How to Borg Backup

BorgBackup Github

BorgBackup Documentation

What is BorgBackup?

BorgBackup (short: Borg) is a deduplicating backup program. Optionally, it supports compression and authenticated encryption.

The main goal of Borg is to provide an efficient and secure way to backup data. The data deduplication technique used makes Borg suitable for daily backups since only changes are stored. The authenticated encryption technique makes it suitable for backups to not fully trusted targets.

Main Features

Space efficient storage

Deduplication based on content-defined chunking is used to reduce the number of bytes stored: each file is
split into a number of variable length chunks and only chunks that have never been seen before are added to the

  • performance critical code (chunking, compression, encryption) is implemented in C/Cython
  • local caching of files/chunks index data
  • quick detection of unmodified files
Data encryption

All data can be protected using 256-bit AES encryption, data integrity and authenticity is verified using
HMAC-SHA256. Data is encrypted clientside.


All data can be optionally compressed:

  • lz4 (super fast, low compression)
  • zstd (wide range from high speed and low compression to high compression and lower speed)
  • zlib (medium speed and compression)
  • lzma (low speed, high compression)
Off-site backups

Borg can store data on any remote host accessible over SSH. If Borg is installed on the remote host, big
performance gains can be achieved compared to using a network filesystem (sshfs, nfs, …).
Backups mountable as filesystems

Free and Open Source Software
  • security and functionality can be audited independently
  • licensed under the BSD (3-clause) license, see License for the complete license

The catch with BorgBackup is that it takes some time to understand the concept and use it appropriately. It definitely takes some time getting used to, especially for people not familiar with advanced backup solutions. But once you get the gist of it, it will definitely be a pleasure and I am sure a majority would stick to this solution for most backup targets.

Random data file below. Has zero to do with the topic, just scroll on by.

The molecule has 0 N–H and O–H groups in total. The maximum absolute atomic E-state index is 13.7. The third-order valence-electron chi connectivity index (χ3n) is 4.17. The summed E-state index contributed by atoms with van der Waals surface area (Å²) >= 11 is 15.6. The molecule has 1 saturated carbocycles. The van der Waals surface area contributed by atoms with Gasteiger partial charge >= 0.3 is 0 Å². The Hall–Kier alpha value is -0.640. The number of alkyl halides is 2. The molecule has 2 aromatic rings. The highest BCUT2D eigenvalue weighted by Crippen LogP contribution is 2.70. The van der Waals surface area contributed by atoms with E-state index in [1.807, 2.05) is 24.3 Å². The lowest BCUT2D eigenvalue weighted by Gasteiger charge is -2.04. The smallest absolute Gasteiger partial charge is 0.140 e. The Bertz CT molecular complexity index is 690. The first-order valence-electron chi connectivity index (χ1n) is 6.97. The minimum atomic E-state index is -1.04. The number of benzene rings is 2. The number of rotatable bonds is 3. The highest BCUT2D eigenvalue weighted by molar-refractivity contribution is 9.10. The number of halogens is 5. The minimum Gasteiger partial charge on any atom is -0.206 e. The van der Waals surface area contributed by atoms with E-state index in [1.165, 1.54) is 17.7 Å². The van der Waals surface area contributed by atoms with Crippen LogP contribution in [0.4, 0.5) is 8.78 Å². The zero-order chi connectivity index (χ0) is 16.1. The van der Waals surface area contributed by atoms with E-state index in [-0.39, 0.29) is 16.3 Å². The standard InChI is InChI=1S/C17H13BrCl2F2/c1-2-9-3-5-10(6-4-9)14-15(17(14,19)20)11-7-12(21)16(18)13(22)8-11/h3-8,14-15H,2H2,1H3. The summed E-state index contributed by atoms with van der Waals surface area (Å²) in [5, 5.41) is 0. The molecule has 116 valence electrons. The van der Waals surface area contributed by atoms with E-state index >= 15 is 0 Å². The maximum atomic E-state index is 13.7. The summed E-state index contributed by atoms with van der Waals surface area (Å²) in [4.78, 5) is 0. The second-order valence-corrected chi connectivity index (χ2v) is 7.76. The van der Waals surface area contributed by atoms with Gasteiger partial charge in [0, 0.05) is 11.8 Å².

Here’s how I personally would explain how it works and how I use it

The program has 2 main functions. The first is creating a repository, the second is creating an archive within a repository.


The repository is basically the world that stores all the content as archives for you. The special thing about this world is that every single thing exists only once. Everyone can have a simulation of all things, e.g. everyone can have an orange and use it in this world, but actually there is literally only a single orange in the whole world.


An archive is a certain state of the world, defined by the time the state (snapshot, basically) was captured. Let’s say, yesterday your brother had an orange, but your sister and you had none. Today, your brother gives you an orange, so you have one now, but your sister and brother have none. If you create a snapshot, i.e. archive, every day in the evening, then there will be 2 archives. 1 from yesterday where your brother had an orange but your sister and you didn’t, the second one is from today where you have an orange but your brother and sister have none. That means that you have 2 entire archives that are basically standalone (you can delete one of them and the other one will remain as it should) while the space used for both archives equals to the space only 1 archive uses because all that changed in the world is that the orange changed its owner, so no additional data was added, which means that the size of the new archive seems to increase by 0 because the other archive already contains the needed data for the new archive. Now if your sister gets an orange tomorrow, so that you and your sister have one each now, then the archive from tomorrow will only increase the size of the respository by a couple of bytes (if the size of owning an orange would be a couple of bytes, that is; NOTE: the orange itself does not get duplicated, the only thing that gets saved additionally, is that your sister has the orange now, but the orange exists only once in the whole world, as explained above).